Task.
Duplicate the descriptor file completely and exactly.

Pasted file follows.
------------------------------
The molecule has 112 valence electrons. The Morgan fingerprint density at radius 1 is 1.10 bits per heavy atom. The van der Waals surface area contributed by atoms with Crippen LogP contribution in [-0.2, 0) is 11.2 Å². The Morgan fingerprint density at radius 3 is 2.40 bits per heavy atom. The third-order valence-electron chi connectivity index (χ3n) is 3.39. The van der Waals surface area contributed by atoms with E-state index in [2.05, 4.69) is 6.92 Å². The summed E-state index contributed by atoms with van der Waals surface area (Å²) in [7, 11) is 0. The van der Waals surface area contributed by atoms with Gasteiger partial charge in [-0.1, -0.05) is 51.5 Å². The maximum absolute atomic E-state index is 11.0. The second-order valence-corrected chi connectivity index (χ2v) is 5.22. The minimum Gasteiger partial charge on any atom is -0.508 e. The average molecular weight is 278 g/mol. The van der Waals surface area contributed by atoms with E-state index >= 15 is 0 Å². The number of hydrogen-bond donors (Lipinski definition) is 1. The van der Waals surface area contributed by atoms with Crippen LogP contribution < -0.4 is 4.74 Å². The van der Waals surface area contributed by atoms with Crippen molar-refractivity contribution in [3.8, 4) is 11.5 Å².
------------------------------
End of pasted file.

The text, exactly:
The molecule has 112 valence electrons. The Morgan fingerprint density at radius 1 is 1.10 bits per heavy atom. The van der Waals surface area contributed by atoms with Crippen LogP contribution in [-0.2, 0) is 11.2 Å². The Morgan fingerprint density at radius 3 is 2.40 bits per heavy atom. The third-order valence-electron chi connectivity index (χ3n) is 3.39. The van der Waals surface area contributed by atoms with E-state index in [2.05, 4.69) is 6.92 Å². The summed E-state index contributed by atoms with van der Waals surface area (Å²) in [7, 11) is 0. The van der Waals surface area contributed by atoms with Gasteiger partial charge in [-0.1, -0.05) is 51.5 Å². The maximum absolute atomic E-state index is 11.0. The second-order valence-corrected chi connectivity index (χ2v) is 5.22. The minimum Gasteiger partial charge on any atom is -0.508 e. The average molecular weight is 278 g/mol. The van der Waals surface area contributed by atoms with E-state index >= 15 is 0 Å². The number of hydrogen-bond donors (Lipinski definition) is 1. The van der Waals surface area contributed by atoms with Crippen LogP contribution < -0.4 is 4.74 Å². The van der Waals surface area contributed by atoms with Crippen molar-refractivity contribution in [3.8, 4) is 11.5 Å².